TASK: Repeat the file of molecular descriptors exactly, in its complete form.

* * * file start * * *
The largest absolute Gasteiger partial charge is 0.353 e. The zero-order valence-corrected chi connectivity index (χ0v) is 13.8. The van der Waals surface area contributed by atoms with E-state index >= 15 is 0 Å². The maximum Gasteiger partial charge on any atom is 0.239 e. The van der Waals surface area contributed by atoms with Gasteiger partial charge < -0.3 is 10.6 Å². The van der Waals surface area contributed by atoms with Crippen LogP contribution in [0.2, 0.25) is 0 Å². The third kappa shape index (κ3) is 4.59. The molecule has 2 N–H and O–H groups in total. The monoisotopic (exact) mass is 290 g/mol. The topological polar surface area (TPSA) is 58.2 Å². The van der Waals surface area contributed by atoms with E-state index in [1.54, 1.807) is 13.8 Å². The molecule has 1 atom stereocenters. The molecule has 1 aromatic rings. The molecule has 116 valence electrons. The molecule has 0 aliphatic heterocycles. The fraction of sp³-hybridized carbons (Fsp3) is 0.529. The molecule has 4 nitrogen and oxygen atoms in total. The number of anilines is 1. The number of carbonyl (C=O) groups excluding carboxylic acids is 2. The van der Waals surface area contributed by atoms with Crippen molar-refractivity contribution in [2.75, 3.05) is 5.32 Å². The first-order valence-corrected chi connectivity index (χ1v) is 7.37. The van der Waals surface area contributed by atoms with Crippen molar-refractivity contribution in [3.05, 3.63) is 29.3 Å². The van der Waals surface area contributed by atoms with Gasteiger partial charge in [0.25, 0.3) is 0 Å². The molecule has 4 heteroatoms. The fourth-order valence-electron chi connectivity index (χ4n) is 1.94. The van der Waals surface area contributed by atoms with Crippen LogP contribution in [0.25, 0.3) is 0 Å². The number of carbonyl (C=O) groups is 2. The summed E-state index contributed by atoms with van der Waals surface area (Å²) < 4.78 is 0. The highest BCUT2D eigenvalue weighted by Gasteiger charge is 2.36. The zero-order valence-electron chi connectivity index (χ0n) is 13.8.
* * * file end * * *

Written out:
The largest absolute Gasteiger partial charge is 0.353 e. The zero-order valence-corrected chi connectivity index (χ0v) is 13.8. The van der Waals surface area contributed by atoms with E-state index >= 15 is 0 Å². The maximum Gasteiger partial charge on any atom is 0.239 e. The van der Waals surface area contributed by atoms with Gasteiger partial charge < -0.3 is 10.6 Å². The van der Waals surface area contributed by atoms with Crippen LogP contribution in [0.2, 0.25) is 0 Å². The third kappa shape index (κ3) is 4.59. The molecule has 2 N–H and O–H groups in total. The monoisotopic (exact) mass is 290 g/mol. The topological polar surface area (TPSA) is 58.2 Å². The van der Waals surface area contributed by atoms with E-state index in [1.54, 1.807) is 13.8 Å². The molecule has 1 atom stereocenters. The molecule has 1 aromatic rings. The molecule has 116 valence electrons. The molecule has 0 aliphatic heterocycles. The fraction of sp³-hybridized carbons (Fsp3) is 0.529. The molecule has 4 nitrogen and oxygen atoms in total. The number of anilines is 1. The number of carbonyl (C=O) groups excluding carboxylic acids is 2. The van der Waals surface area contributed by atoms with Crippen molar-refractivity contribution in [2.75, 3.05) is 5.32 Å². The first-order valence-corrected chi connectivity index (χ1v) is 7.37. The van der Waals surface area contributed by atoms with Crippen molar-refractivity contribution in [3.05, 3.63) is 29.3 Å². The van der Waals surface area contributed by atoms with Gasteiger partial charge in [0.25, 0.3) is 0 Å². The molecule has 4 heteroatoms. The fourth-order valence-electron chi connectivity index (χ4n) is 1.94. The van der Waals surface area contributed by atoms with Crippen LogP contribution in [0.25, 0.3) is 0 Å². The number of carbonyl (C=O) groups is 2. The summed E-state index contributed by atoms with van der Waals surface area (Å²) < 4.78 is 0. The highest BCUT2D eigenvalue weighted by Gasteiger charge is 2.36. The zero-order valence-electron chi connectivity index (χ0n) is 13.8.